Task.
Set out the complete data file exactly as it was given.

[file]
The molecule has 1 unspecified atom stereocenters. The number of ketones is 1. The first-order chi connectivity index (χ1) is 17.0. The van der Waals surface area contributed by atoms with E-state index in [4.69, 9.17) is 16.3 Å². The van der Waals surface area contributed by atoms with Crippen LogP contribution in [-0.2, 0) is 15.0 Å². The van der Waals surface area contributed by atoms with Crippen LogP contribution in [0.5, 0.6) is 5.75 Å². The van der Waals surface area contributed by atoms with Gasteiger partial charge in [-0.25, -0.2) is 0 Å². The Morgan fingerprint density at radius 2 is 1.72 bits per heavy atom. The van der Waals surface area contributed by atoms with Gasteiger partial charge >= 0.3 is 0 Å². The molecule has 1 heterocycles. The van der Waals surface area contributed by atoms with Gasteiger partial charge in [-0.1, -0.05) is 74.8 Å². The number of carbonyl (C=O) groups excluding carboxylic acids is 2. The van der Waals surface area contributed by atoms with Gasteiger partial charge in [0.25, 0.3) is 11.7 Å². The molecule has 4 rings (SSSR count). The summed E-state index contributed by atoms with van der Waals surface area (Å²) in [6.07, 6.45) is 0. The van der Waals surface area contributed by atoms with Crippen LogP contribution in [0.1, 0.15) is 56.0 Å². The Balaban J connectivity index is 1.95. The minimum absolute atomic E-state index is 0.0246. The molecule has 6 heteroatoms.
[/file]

The molecule has 1 unspecified atom stereocenters. The number of ketones is 1. The first-order chi connectivity index (χ1) is 17.0. The van der Waals surface area contributed by atoms with E-state index in [4.69, 9.17) is 16.3 Å². The van der Waals surface area contributed by atoms with Crippen LogP contribution in [-0.2, 0) is 15.0 Å². The van der Waals surface area contributed by atoms with Crippen LogP contribution in [0.5, 0.6) is 5.75 Å². The van der Waals surface area contributed by atoms with Gasteiger partial charge in [-0.25, -0.2) is 0 Å². The Morgan fingerprint density at radius 2 is 1.72 bits per heavy atom. The van der Waals surface area contributed by atoms with Gasteiger partial charge >= 0.3 is 0 Å². The molecule has 1 heterocycles. The van der Waals surface area contributed by atoms with Gasteiger partial charge in [-0.1, -0.05) is 74.8 Å². The number of carbonyl (C=O) groups excluding carboxylic acids is 2. The van der Waals surface area contributed by atoms with Gasteiger partial charge in [0.25, 0.3) is 11.7 Å². The molecule has 4 rings (SSSR count). The summed E-state index contributed by atoms with van der Waals surface area (Å²) in [6.07, 6.45) is 0. The van der Waals surface area contributed by atoms with Crippen LogP contribution in [0.1, 0.15) is 56.0 Å². The Balaban J connectivity index is 1.95. The minimum absolute atomic E-state index is 0.0246. The molecule has 6 heteroatoms.